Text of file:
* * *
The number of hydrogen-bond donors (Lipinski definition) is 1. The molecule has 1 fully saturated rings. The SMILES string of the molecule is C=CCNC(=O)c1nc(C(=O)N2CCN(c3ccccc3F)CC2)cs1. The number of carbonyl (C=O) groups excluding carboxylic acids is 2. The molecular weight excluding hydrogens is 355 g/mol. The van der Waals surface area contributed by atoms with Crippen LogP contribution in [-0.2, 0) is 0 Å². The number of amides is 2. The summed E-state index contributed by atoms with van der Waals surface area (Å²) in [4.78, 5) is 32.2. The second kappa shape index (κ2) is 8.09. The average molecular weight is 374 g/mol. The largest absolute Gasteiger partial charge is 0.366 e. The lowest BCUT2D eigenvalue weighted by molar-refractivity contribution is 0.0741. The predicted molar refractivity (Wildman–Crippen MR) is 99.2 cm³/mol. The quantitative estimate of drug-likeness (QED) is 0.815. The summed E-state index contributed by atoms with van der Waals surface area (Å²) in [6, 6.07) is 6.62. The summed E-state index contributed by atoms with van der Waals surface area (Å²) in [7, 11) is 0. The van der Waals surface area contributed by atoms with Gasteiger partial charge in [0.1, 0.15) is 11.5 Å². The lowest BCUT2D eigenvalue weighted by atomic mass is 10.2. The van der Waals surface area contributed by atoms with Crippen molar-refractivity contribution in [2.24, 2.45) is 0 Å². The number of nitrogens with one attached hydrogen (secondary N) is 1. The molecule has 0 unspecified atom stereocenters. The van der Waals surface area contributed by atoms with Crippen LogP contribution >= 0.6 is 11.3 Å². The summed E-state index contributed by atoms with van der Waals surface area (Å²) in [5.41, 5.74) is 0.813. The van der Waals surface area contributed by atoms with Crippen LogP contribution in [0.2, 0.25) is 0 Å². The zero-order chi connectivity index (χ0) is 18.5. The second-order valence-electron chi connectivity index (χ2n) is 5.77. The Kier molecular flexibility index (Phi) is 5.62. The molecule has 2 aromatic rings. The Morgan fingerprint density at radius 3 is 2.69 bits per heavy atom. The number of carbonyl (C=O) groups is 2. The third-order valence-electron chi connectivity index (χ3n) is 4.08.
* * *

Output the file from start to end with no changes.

The number of hydrogen-bond donors (Lipinski definition) is 1. The molecule has 1 fully saturated rings. The SMILES string of the molecule is C=CCNC(=O)c1nc(C(=O)N2CCN(c3ccccc3F)CC2)cs1. The number of carbonyl (C=O) groups excluding carboxylic acids is 2. The molecular weight excluding hydrogens is 355 g/mol. The van der Waals surface area contributed by atoms with Crippen LogP contribution in [-0.2, 0) is 0 Å². The number of amides is 2. The summed E-state index contributed by atoms with van der Waals surface area (Å²) in [4.78, 5) is 32.2. The second kappa shape index (κ2) is 8.09. The average molecular weight is 374 g/mol. The largest absolute Gasteiger partial charge is 0.366 e. The lowest BCUT2D eigenvalue weighted by molar-refractivity contribution is 0.0741. The predicted molar refractivity (Wildman–Crippen MR) is 99.2 cm³/mol. The quantitative estimate of drug-likeness (QED) is 0.815. The summed E-state index contributed by atoms with van der Waals surface area (Å²) in [6, 6.07) is 6.62. The summed E-state index contributed by atoms with van der Waals surface area (Å²) in [7, 11) is 0. The van der Waals surface area contributed by atoms with Gasteiger partial charge in [0.1, 0.15) is 11.5 Å². The lowest BCUT2D eigenvalue weighted by atomic mass is 10.2. The van der Waals surface area contributed by atoms with Crippen molar-refractivity contribution in [2.24, 2.45) is 0 Å². The number of nitrogens with one attached hydrogen (secondary N) is 1. The molecule has 0 unspecified atom stereocenters. The van der Waals surface area contributed by atoms with Crippen LogP contribution >= 0.6 is 11.3 Å². The summed E-state index contributed by atoms with van der Waals surface area (Å²) in [5.41, 5.74) is 0.813. The van der Waals surface area contributed by atoms with Crippen LogP contribution in [0.2, 0.25) is 0 Å². The zero-order chi connectivity index (χ0) is 18.5. The second-order valence-electron chi connectivity index (χ2n) is 5.77. The Kier molecular flexibility index (Phi) is 5.62. The molecule has 2 aromatic rings. The Morgan fingerprint density at radius 3 is 2.69 bits per heavy atom. The number of carbonyl (C=O) groups is 2. The third-order valence-electron chi connectivity index (χ3n) is 4.08.